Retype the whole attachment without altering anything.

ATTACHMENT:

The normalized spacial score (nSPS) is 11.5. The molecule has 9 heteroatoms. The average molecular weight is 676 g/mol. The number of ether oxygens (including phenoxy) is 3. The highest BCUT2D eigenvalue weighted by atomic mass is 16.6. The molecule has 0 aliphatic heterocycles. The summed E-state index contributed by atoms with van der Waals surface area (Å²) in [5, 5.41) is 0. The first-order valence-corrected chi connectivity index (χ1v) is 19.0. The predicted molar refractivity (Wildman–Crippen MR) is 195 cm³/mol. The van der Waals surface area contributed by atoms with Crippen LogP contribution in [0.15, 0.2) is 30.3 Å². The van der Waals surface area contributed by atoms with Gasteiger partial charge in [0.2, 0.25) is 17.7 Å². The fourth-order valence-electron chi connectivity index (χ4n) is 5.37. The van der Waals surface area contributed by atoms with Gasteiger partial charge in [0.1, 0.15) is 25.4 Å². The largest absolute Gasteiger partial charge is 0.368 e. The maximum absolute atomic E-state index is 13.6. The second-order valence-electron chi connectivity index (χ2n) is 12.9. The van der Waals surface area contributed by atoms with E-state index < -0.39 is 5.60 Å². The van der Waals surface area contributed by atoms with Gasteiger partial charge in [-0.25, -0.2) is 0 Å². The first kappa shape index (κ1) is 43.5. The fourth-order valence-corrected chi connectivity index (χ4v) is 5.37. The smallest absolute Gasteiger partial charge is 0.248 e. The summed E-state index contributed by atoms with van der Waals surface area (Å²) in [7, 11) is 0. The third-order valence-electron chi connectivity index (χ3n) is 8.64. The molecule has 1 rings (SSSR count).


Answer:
The normalized spacial score (nSPS) is 11.5. The molecule has 9 heteroatoms. The average molecular weight is 676 g/mol. The number of ether oxygens (including phenoxy) is 3. The highest BCUT2D eigenvalue weighted by atomic mass is 16.6. The molecule has 0 aliphatic heterocycles. The summed E-state index contributed by atoms with van der Waals surface area (Å²) in [5, 5.41) is 0. The first-order valence-corrected chi connectivity index (χ1v) is 19.0. The predicted molar refractivity (Wildman–Crippen MR) is 195 cm³/mol. The van der Waals surface area contributed by atoms with Crippen LogP contribution in [0.15, 0.2) is 30.3 Å². The van der Waals surface area contributed by atoms with Gasteiger partial charge in [0.2, 0.25) is 17.7 Å². The fourth-order valence-electron chi connectivity index (χ4n) is 5.37. The van der Waals surface area contributed by atoms with Gasteiger partial charge in [0.1, 0.15) is 25.4 Å². The largest absolute Gasteiger partial charge is 0.368 e. The maximum absolute atomic E-state index is 13.6. The second-order valence-electron chi connectivity index (χ2n) is 12.9. The van der Waals surface area contributed by atoms with E-state index < -0.39 is 5.60 Å². The van der Waals surface area contributed by atoms with Gasteiger partial charge in [-0.25, -0.2) is 0 Å². The first kappa shape index (κ1) is 43.5. The fourth-order valence-corrected chi connectivity index (χ4v) is 5.37. The smallest absolute Gasteiger partial charge is 0.248 e. The summed E-state index contributed by atoms with van der Waals surface area (Å²) in [7, 11) is 0. The third-order valence-electron chi connectivity index (χ3n) is 8.64. The molecule has 1 rings (SSSR count).